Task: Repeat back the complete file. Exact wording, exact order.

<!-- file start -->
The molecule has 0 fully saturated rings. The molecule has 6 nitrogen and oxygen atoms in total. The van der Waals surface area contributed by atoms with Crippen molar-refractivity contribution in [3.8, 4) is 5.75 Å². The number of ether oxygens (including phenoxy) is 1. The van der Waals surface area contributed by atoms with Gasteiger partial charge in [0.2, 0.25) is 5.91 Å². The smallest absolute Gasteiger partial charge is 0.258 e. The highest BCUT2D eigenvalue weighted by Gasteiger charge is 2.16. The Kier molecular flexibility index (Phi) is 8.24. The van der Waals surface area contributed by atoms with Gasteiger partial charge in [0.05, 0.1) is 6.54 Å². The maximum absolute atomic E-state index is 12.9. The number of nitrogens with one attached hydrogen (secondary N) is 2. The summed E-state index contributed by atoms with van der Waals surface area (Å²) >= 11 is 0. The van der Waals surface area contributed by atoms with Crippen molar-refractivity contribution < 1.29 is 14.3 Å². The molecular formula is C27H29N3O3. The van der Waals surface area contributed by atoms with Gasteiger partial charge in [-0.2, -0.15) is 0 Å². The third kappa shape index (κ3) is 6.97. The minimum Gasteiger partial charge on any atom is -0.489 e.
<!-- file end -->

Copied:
The molecule has 0 fully saturated rings. The molecule has 6 nitrogen and oxygen atoms in total. The van der Waals surface area contributed by atoms with Crippen molar-refractivity contribution in [3.8, 4) is 5.75 Å². The number of ether oxygens (including phenoxy) is 1. The van der Waals surface area contributed by atoms with Gasteiger partial charge in [0.2, 0.25) is 5.91 Å². The smallest absolute Gasteiger partial charge is 0.258 e. The highest BCUT2D eigenvalue weighted by Gasteiger charge is 2.16. The Kier molecular flexibility index (Phi) is 8.24. The van der Waals surface area contributed by atoms with Gasteiger partial charge in [0.05, 0.1) is 6.54 Å². The maximum absolute atomic E-state index is 12.9. The number of nitrogens with one attached hydrogen (secondary N) is 2. The summed E-state index contributed by atoms with van der Waals surface area (Å²) >= 11 is 0. The van der Waals surface area contributed by atoms with Crippen molar-refractivity contribution < 1.29 is 14.3 Å². The molecular formula is C27H29N3O3. The van der Waals surface area contributed by atoms with Gasteiger partial charge in [-0.2, -0.15) is 0 Å². The third kappa shape index (κ3) is 6.97. The minimum Gasteiger partial charge on any atom is -0.489 e.